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The Skin I Live In(La piel que habito)

✭ ✭ ✭ ✭   Read critic reviews

Spain

2011

Rated R • 2h 0m

Director Pedro Almodóvar

Starring Antonio Banderas, Elena Anaya, Marisa Paredes, Jan Cornet

Genre Drama, Horror, Mystery, Thriller

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Dr. Robert Ledgard's wife Vera was badly injured in an auto accident. He begins to focus his research on developing a synthetic skin that could help burn victims like his wife. After over a decade, the doctor develops a skin that protects the body but is also sensitive to touch. With the help of his housekeeper, Ledgard tests his creation on Vera as she is kept in his home against her will.

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WHAT ARE CRITICS SAYING?

50

Village Voice by

The film deflates in its final third, with crude matter-of-fact set pieces, dumb explanatory psychology, and bursts of intentional camp overwhelming and canceling out the unmoored creepiness.
63

Slant Magazine by Ed Gonzalez

This is a beautiful vision, but in telling too many flowery secrets, it's also one that unnecessarily keeps its queerness in the closet.
60

Time Out by Joshua Rothkopf

You never feel the burn in The Skin I Live In, certainly not the way you do in an immortal shocker like "Eyes Without a Face." It's almost as if Almodóvar wanted to reach out into a gory genre, but couldn't do so without wearing prissy gloves.
60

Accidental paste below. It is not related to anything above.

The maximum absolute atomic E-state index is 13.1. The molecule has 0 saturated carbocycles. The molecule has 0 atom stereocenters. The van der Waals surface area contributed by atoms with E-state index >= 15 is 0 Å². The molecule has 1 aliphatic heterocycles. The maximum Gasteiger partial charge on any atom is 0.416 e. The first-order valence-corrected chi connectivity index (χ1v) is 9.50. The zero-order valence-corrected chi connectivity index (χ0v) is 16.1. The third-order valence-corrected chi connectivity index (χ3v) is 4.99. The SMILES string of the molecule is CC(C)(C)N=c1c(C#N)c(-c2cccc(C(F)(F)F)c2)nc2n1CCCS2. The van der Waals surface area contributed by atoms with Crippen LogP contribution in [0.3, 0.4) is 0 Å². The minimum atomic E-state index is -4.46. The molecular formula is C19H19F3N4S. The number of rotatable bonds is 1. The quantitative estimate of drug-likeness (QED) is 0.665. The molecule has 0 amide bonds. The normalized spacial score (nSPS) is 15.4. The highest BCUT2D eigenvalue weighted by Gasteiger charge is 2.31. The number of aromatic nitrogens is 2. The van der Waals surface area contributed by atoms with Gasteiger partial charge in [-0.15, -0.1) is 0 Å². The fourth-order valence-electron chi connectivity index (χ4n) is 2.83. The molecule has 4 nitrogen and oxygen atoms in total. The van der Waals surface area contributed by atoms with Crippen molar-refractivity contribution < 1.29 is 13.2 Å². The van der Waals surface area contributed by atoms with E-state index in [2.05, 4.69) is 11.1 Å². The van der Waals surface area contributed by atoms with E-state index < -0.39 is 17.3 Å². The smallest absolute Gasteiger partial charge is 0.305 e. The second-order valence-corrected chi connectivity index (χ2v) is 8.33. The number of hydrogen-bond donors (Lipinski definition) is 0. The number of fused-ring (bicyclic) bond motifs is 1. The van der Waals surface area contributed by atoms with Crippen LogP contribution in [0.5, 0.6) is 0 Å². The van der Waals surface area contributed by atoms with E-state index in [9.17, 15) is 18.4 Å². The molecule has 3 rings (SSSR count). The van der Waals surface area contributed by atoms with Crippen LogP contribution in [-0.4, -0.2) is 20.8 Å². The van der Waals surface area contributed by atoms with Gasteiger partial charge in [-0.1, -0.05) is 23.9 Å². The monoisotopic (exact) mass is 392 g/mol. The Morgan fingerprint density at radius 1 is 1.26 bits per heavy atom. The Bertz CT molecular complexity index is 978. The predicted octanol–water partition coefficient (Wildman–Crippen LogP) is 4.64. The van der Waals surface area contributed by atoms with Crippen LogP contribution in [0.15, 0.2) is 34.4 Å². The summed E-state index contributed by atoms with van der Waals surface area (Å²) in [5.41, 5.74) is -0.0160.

Variety by Justin Chang

Much as he did with Ruth Rendell's "Live Flesh," Almodovar has taken an ice-cold psychological thriller, penned by a novelist of far less humanistic temperament, and performed some stylistic surgery of his own, adding broad comic relief, overripe melodrama, outrageous asides and zesty girl-power uplift.
50

The Hollywood Reporter by Kirk Honeycutt

Like many lab experiments, this melodramatic hybrid makes for an unstable fusion. Only someone as talented as Almodóvar could have mixed such elements without blowing up an entire movie.
75

The A.V. Club by Noel Murray

Had Almodóvar embraced the genre more, and changed his style to suit a story in which human beings get hacked up and transformed, he might've naturally found his way into a more potent, satisfying narrative, rather than one that dawdles and dead-ends.
88

Rolling Stone by Peter Travers

Even when the film's frigid elegance, perfectly captured by cinematographer José Luis Alcaine, becomes off-puttingly clinical, Almodóvar's passion burns through. The skin he lives in is alive to challenge no matter what warped form it takes.
50

Observer by Rex Reed

Surreal but disappointingly drab, it's still not the best Almodovar in years. Despite the usual Almodovar plot twists, kinky sex and themes of sexual identity reversal, gender bending and mad desire, the cult auteur has gone off the tracks and lost his compass.
70

Time by Richard Corliss

There's no reason Banderas, after two Hollywood decades, couldn't do Robert justice; yet for a man whose mourning has turned to madness, he is strangely remote, lifeless, displaying neither rage nor poignancy. If Anaya is the heart at the center of the film, Banderas is the hole.

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